Like waiting for the Toronto transit bus to arrive in the middle of a blustery winter storm, both pleasant and lousy news often comes in pairs (that may be a joke better suited for Torontonians…).
First, the US is considering new tariffs on USD3.1 bn of goods from France, Germany, Spain and the UK, starting a month-long public comment period ending July 26. Second, rising daily Covid-19 cases are clearly in the market's sights, with Texas a particularly keen focus. This Texan scenario supersedes all other risks as the fear of a super spreader is far more market impactive than placing tariffs on French wine and cheese.
On US-EU trade, it’s worth noting the US administration's proclivity to walk-back trade frictions.
Recent history suggests the President can and will react to negative news that adversely impacts the stock market, and which is within the White House control. By contrast, whatever stems from the negative market impact of rising Covid-19 cases is difficult for policymakers to control.
A huge problem for investors is that volatility is too expensive to buy right now, so they’re finding it easier just to cut and run from their stock market positions.
But with Covid-19 back in play and policymakers continuously in markets since March, the potential impact of emerging downside risks to asset prices could be viewed through the influential lens of how central banks and governments have in reversing them.
While the US administration has been discussing another potential stimulus plan with Republican members of Congress, transfer payments are more of an anti-depressant than a stimulant; it’s time to bring out the big infrastructure guns to address the spare capacity built up in economies and labor markets.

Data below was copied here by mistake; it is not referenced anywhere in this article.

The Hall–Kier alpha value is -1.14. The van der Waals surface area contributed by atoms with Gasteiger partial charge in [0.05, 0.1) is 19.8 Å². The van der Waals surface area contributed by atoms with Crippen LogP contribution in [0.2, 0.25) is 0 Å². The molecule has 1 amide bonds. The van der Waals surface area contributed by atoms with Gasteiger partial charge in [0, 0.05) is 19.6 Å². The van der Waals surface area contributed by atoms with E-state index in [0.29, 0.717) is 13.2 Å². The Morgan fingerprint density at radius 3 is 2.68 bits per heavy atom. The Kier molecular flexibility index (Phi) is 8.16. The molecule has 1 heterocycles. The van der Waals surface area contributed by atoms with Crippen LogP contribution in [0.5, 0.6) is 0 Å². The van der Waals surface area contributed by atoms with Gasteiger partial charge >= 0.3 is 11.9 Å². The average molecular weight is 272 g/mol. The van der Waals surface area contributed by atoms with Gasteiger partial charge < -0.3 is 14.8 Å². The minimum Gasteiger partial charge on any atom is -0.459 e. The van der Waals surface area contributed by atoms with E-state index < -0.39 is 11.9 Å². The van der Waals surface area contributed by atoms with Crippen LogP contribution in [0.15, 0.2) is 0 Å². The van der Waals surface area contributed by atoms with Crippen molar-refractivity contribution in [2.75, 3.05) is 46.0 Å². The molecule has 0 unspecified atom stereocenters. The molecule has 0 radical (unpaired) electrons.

I‘m finding it extremely difficult to hold a consistent view within the running Covid narrative.
Sure, concerns are rising about the surge of Covid-19 cases in some major US states; even though case counts are growing in Texas, California and Florida, the mortality rate is falling. That suggests the rise in cases is down to more testing and hasn’t translated into higher mortality. Then again, the mortality rates often lag by a week or two, so we seem to be caught at the moment with case counts rising in this seemingly endless feedback loop.
Cautious comments from the ECB's chief economist Lane, –as well as confirmation of additional tariffs from the US on EU and UK goods – have been bad for trader sentiment. The market felt heavy from the start of the week with month-end supply beginning to weigh., but investors’ sanguine views giving way to fears of an uptick in coronavirus cases undoubtedly has the makings of being a very gnarly month-end rebalancing proposition.
On a positive regional note, on Wednesday China said it would expand the number of sectors open to foreign investment, relaxing international ownership caps on brokerages, futures companies and life insurance firms. The scaling back of the so-called negative list is part of its efforts to open up the economy further and improve its business environment amid the Covid-19 pandemic.
Equities traded off the highs overnight as concerns over a second wave resurfaced with several US states reporting a fresh spike in Covid-19 cases. Broad USD strength ensued as risk aversion developed. EURUSD price action remains choppy with momentum in one time zone often sharply reversed in another.
G-10 trading generally remains constructive on the single currency in the medium term but expect calendar-related flows to increasingly impact the price action into month/quarter-end. I'm biased to sell rallies on the day. Support is likely into 1.1200, followed by 1.1150-70.
USDJPY has been under pressure over the past few sessions with speculation of a sizeable one-off flow behind some of the moves. The pair got a boost overnight from broad USD strength as some of the recent selling pressure appeared to have lightened. On the day, fade strength, reassessing on a daily close above 108.25. Support is likely into 106.40-50 ahead of 106.00.
In AUDUSD, look to fade strength on the day, with resistance likely into 0.6900 ahead of 0.6960-80 and support at 0.6835, followed by 0.6800. The market remains flexible, watching equities for signs of continuation or stall in momentum. Medium-term, the market appears biased to buy dips.
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Soaring US yields trigger the wrecking ball effect as yields become a source of volatility for risk, rather than a source of support